Labour's claim on price hike
Its denial came on the heels of reports that Kwara State Governor, Mohammed Lawal, joined workers in Ilorin, carrying aloft a placard, to denounce the planned deregulation of the downstream sector of the oil industry.
It also came on a day that Labour leader, Comrade Adams Oshiomhole said the widespread opposition to the planned move had vindicated the Nigeria Labour Congress (NLC) posture against increases in the price of petroleum products.
In a statement issued in Abuja, PPRRC chairman, Chief Rasheed Gbadamosi, said it was too early for a date to be picked for the introduction of higher prices for fuel, adding that his committee had just taken off to determine the magnitude of the problems.
His words: "We therefore do not know the origin of the pronouncement to the effect that prices of petroleum products would be increased by April 1,2001 or any date for that matter."
Gbadamosi dismissed the pronouncement as a false alarm, and urged Nigerians to ignore it.
He said that the committee, which was inaugurated last week, had just held its inaugural sitting to appreciate the magnitude of the problem.
In Ilorin, Mohammed Lawal expressed strong support for the anti-deregulation campaign of the organised labour, saying the protest spearheaded by the NLC was a right step.
Lawal, who addressed a mammoth crowd of protesters in front of the Government House at 11.13 a.m, said sovereignty resides with the Nigerian people.
He said: "I am happy to receive you all and I commend you for the peaceful way in which you have been carrying out your protest. The sovereignty of our nation is with you people. You have taken the right step.
"Your protest is right.. I love your position and share your fears and aspirations. I will deliver your message to the President."
The governor stunned the protesters when he took one of the placards and held it high for all to see in apparent solidarity with the workers.
However, civil servants in the state were conspicuously assent from yesterday's rally which saw students from tertiary institutions taking over the protest along with the NLC. They danced and sang anti-government tunes, blaming the International Monetary Fund (IMF) for the proposed deregulation.
NLC National Vice-President, Mr. Daniel Adekola had pledged at the rally that labour would not shift his position beyond the N22 per litre mark just as NLC Kwara State secretary, Mr. Emmanuel Ayeoribe said Nigerian workers were ready to confront the government over the issue.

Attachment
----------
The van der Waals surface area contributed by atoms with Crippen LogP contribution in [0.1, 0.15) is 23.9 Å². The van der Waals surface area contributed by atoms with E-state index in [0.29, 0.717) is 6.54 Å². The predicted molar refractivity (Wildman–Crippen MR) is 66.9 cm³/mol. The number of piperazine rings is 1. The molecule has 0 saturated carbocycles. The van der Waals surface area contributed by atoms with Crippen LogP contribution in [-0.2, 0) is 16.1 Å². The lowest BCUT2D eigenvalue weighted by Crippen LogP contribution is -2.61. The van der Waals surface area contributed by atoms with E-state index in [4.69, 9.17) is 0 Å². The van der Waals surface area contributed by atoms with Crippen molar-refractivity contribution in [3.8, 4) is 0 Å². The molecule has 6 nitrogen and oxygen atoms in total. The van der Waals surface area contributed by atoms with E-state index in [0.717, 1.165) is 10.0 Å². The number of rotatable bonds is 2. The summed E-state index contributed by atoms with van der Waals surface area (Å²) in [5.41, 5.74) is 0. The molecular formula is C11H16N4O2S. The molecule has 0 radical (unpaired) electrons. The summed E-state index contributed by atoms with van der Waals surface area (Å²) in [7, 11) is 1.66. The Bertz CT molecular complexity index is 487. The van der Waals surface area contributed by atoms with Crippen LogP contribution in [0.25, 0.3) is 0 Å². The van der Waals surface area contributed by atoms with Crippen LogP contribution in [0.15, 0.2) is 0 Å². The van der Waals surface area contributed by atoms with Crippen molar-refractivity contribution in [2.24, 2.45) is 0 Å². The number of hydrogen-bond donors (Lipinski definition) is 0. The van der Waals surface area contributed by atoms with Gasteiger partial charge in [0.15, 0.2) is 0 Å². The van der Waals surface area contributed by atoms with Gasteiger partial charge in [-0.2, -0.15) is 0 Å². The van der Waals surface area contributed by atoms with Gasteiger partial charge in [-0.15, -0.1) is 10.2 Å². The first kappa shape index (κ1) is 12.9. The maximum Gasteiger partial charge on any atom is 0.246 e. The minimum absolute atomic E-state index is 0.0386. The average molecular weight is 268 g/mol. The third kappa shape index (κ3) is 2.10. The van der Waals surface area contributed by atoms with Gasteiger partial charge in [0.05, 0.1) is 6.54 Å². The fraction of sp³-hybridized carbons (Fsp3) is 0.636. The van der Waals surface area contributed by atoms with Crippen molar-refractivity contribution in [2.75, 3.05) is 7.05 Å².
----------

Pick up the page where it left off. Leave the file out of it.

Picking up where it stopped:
In Abuja, Oshiomhole who spoke at an unscheduled press briefing at the lobby of the NICON Hilton Hotel, said the widespread opposition to the planned deregulation and peaceful nature of the rallies across the country had vindicated Labour's posture that Nigerians were unfavourably disposed to higher fuel prices.
His words: "After going through the states of Nigeria, North, South, East, West, they hailed us, they were unanimous that they don't want it. And that explains the peaceful nature. In fact, in Lagos, somebody asked me: "Where are the Obasanjo's people. We expect at least one person to say ‘no' you people allow this thing, not even one. Even the Area Boys behaved like Area statesmen. Nobody wanted to cause any confusion that would give the opponent a chance to dismiss the project."
He indicted African politicians of being guilty of double standard in their dealings with the people, saying,: "they only pay lip-service to dialogue. The only language they understand is fight. They love it when their views are forced down the throat of the common man with a cup of tea. Any attempt at making them see another view point always leads to the common man being characterised as confrontational and combative.
Oshiomhole insisted that the government must give practical effect to the vision of cooperation and integration in Africa by allowing the idle refineries in the West African sub region to refine petroleum products.
He described Ghana's willingness to refine 30,000 barrels per day as re-assuring.
He also said that the breaking of the monopoly of NNPC must start with the management which he noted had served notice that it was not capable of running the sector.
He suggested four management agencies to run the refineries.
"Afterall that is what we are doing in the upstream sector. This is not an option, I would prefer, but since we don't have what it takes to make NNPC purge itself of its own celebrated inefficiency, one has to fall on this option. So you can get rid of NNPC or its chain entirely," he said.
To him, the media had not been telling Nigerians that the NNPC pays $200,000 per ship including the cost of demurrage, wondering why every tanker that brought oil to the country incurred demurrage.
Oshiomhole said labour was not only against higher fuel prices but thought the idea of deregulation was insensitive and ill-advised, given the poverty level in the country.
Despite warnings by the police that labour give it at least 48 hours notice for tomorrow's rally in Abuja, the NLC vowed to go ahead with its "Mother of all rallies" in which a faction of the National Association of Nigerian Students (NANS) had signified intention to participate.
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